Bill Johnston tells frackers to get community onside

According to Mines and Petroleum Minister Bill Johnston, the onshore oil and gas industry needs to get the community behind fracking.

Bill Johnston tells frackers to get community onside
Source: APPEA

This story was originally published in The West Australian on 25 May 2017 with the headline "Industry told to get community behind fracking." © Peter Milne.

The onshore oil and gas industry needs to get the community behind fracking, the future of which in the State depends on the outcome of a McGowan Government inquiry, according to Mines and Petroleum Minister Bill Johnston.

Mr Johnston maintained Labor’s stance that there would be no hydraulic fracturing in the South West, the Peel region or Perth. Fracking in the rest of the State was on hold until the broad-based scientific inquiry, which would include the impact of climate change, was complete.

He told the Petroleum Club of WA yesterday the Government appreciated the importance of the onshore gas industry but to succeed it needed a proper social licence.

Mr Johnston gave an example as an impact of social media his brother, a NSW farmer who posted support for the Lock the Gate campaign on Facebook. “It drives me crazy,” he said.

The opponents of onshore oil and gas extraction were not telling the whole story, he said. In the past the resource sector could rely on support from farmers.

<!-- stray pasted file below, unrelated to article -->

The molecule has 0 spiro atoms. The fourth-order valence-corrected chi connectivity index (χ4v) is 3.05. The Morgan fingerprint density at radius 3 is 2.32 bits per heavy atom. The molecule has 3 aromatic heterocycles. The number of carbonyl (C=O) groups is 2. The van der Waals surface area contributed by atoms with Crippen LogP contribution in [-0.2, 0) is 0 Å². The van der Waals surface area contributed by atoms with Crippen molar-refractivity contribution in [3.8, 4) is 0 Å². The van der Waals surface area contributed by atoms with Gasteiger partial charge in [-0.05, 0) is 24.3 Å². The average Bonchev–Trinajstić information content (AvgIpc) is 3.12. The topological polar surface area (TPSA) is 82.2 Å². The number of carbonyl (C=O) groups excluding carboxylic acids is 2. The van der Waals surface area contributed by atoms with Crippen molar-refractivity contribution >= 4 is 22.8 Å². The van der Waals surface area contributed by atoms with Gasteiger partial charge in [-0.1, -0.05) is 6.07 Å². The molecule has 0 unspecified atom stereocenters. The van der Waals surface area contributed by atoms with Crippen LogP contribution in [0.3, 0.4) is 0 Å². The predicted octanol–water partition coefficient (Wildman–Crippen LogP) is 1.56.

“We won’t allow fracking to take place in WA until we’ve conducted that broad-ranging inquiry . . . so stakeholders have gotten their opportunity to have their say and can see it has been done in an open and transparent way,” he said.

Piers Verstegen, director of the Conservation Council of WA, said fracking could have serious irreversible impacts on the environment, particularly on groundwater.

The oil and gas industry had failed to make the case that fracking was necessary for WA, where there is sufficient gas supply from offshore fields and access to world-class renewable energy resources, he said.

Stedman Ellis, WA chief operating officer for oil and industry group APPEA, opposed the Government’s review.

“The WA Parliament has already held a two-year inquiry which concluded fracking posed a negligible risk,” he said.

Mr Ellis said if there must be another inquiry it should be short, focused on facts and report back in a matter of months.

Much of the opposition to fracking was from people ideologically opposed to natural gas who spread misinformation and ignored the fact that fracking had been performed safely for decades, he said.